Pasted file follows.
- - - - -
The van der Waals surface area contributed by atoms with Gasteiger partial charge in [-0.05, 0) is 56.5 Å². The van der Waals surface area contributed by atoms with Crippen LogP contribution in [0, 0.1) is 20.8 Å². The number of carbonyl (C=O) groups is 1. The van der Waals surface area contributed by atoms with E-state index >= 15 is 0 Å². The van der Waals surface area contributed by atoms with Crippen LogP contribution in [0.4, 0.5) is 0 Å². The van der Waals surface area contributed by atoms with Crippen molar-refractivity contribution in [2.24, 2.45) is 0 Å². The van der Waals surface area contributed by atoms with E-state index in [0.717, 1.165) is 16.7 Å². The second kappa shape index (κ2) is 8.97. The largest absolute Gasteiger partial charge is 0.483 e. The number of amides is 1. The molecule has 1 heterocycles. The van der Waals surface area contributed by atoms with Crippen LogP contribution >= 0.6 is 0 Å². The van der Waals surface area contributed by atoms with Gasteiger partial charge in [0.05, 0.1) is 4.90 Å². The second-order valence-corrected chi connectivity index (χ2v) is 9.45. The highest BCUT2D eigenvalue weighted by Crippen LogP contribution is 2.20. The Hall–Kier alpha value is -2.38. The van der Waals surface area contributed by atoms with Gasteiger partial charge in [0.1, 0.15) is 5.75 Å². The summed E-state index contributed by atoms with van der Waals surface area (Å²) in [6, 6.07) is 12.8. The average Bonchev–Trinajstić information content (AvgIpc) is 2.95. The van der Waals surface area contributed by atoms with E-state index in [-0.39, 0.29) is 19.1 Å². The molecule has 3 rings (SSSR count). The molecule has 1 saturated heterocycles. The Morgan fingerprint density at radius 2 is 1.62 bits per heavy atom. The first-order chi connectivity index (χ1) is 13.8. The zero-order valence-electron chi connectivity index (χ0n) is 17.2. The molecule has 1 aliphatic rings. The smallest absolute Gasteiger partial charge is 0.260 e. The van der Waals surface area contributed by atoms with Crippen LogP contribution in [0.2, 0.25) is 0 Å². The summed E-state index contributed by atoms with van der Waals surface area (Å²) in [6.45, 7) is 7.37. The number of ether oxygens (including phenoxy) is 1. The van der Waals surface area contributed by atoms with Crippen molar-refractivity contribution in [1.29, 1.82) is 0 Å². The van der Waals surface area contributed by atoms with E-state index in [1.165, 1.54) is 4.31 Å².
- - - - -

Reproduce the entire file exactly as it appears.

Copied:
The van der Waals surface area contributed by atoms with Gasteiger partial charge in [-0.05, 0) is 56.5 Å². The van der Waals surface area contributed by atoms with Crippen LogP contribution in [0, 0.1) is 20.8 Å². The number of carbonyl (C=O) groups is 1. The van der Waals surface area contributed by atoms with E-state index >= 15 is 0 Å². The van der Waals surface area contributed by atoms with Crippen LogP contribution in [0.4, 0.5) is 0 Å². The van der Waals surface area contributed by atoms with Crippen molar-refractivity contribution in [2.24, 2.45) is 0 Å². The van der Waals surface area contributed by atoms with E-state index in [0.717, 1.165) is 16.7 Å². The second kappa shape index (κ2) is 8.97. The largest absolute Gasteiger partial charge is 0.483 e. The number of amides is 1. The molecule has 1 heterocycles. The van der Waals surface area contributed by atoms with Crippen LogP contribution >= 0.6 is 0 Å². The van der Waals surface area contributed by atoms with Gasteiger partial charge in [0.05, 0.1) is 4.90 Å². The second-order valence-corrected chi connectivity index (χ2v) is 9.45. The highest BCUT2D eigenvalue weighted by Crippen LogP contribution is 2.20. The Hall–Kier alpha value is -2.38. The van der Waals surface area contributed by atoms with Gasteiger partial charge in [0.1, 0.15) is 5.75 Å². The summed E-state index contributed by atoms with van der Waals surface area (Å²) in [6, 6.07) is 12.8. The average Bonchev–Trinajstić information content (AvgIpc) is 2.95. The van der Waals surface area contributed by atoms with E-state index in [-0.39, 0.29) is 19.1 Å². The molecule has 3 rings (SSSR count). The molecule has 1 saturated heterocycles. The Morgan fingerprint density at radius 2 is 1.62 bits per heavy atom. The first-order chi connectivity index (χ1) is 13.8. The zero-order valence-electron chi connectivity index (χ0n) is 17.2. The molecule has 1 aliphatic rings. The smallest absolute Gasteiger partial charge is 0.260 e. The van der Waals surface area contributed by atoms with Crippen LogP contribution in [0.2, 0.25) is 0 Å². The summed E-state index contributed by atoms with van der Waals surface area (Å²) in [6.45, 7) is 7.37. The number of ether oxygens (including phenoxy) is 1. The van der Waals surface area contributed by atoms with Crippen molar-refractivity contribution in [1.29, 1.82) is 0 Å². The van der Waals surface area contributed by atoms with E-state index in [1.165, 1.54) is 4.31 Å².